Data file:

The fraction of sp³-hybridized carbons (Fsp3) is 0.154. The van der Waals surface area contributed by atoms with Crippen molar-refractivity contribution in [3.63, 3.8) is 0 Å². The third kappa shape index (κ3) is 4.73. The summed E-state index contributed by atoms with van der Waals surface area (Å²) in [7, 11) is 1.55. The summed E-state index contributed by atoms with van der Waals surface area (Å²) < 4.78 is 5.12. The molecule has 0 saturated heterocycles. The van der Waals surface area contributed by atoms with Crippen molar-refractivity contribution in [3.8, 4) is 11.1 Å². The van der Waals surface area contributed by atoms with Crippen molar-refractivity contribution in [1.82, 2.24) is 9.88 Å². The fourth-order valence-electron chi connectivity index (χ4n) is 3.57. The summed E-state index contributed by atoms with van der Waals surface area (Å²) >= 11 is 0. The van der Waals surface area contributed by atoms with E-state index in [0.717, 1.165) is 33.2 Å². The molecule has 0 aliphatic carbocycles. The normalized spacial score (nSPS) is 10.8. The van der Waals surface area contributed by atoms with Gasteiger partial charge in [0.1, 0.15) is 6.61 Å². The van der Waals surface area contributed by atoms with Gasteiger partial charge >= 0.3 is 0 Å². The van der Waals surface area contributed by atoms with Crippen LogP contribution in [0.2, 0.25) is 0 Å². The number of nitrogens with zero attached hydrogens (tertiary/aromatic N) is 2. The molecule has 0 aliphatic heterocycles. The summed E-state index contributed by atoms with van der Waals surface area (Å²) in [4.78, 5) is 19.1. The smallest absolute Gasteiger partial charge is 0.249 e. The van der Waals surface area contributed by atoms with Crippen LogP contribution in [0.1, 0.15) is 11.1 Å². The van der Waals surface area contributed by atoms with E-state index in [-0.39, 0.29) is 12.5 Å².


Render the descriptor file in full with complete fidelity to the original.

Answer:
The fraction of sp³-hybridized carbons (Fsp3) is 0.154. The van der Waals surface area contributed by atoms with Crippen molar-refractivity contribution in [3.63, 3.8) is 0 Å². The third kappa shape index (κ3) is 4.73. The summed E-state index contributed by atoms with van der Waals surface area (Å²) in [7, 11) is 1.55. The summed E-state index contributed by atoms with van der Waals surface area (Å²) < 4.78 is 5.12. The molecule has 0 saturated heterocycles. The van der Waals surface area contributed by atoms with Crippen molar-refractivity contribution in [3.8, 4) is 11.1 Å². The van der Waals surface area contributed by atoms with Crippen molar-refractivity contribution in [1.82, 2.24) is 9.88 Å². The fourth-order valence-electron chi connectivity index (χ4n) is 3.57. The summed E-state index contributed by atoms with van der Waals surface area (Å²) >= 11 is 0. The van der Waals surface area contributed by atoms with E-state index in [0.717, 1.165) is 33.2 Å². The molecule has 0 aliphatic carbocycles. The normalized spacial score (nSPS) is 10.8. The van der Waals surface area contributed by atoms with Gasteiger partial charge in [0.1, 0.15) is 6.61 Å². The van der Waals surface area contributed by atoms with Gasteiger partial charge >= 0.3 is 0 Å². The van der Waals surface area contributed by atoms with Crippen LogP contribution in [0.2, 0.25) is 0 Å². The number of nitrogens with zero attached hydrogens (tertiary/aromatic N) is 2. The molecule has 0 aliphatic heterocycles. The summed E-state index contributed by atoms with van der Waals surface area (Å²) in [4.78, 5) is 19.1. The smallest absolute Gasteiger partial charge is 0.249 e. The van der Waals surface area contributed by atoms with Crippen LogP contribution in [0.1, 0.15) is 11.1 Å². The van der Waals surface area contributed by atoms with E-state index in [-0.39, 0.29) is 12.5 Å².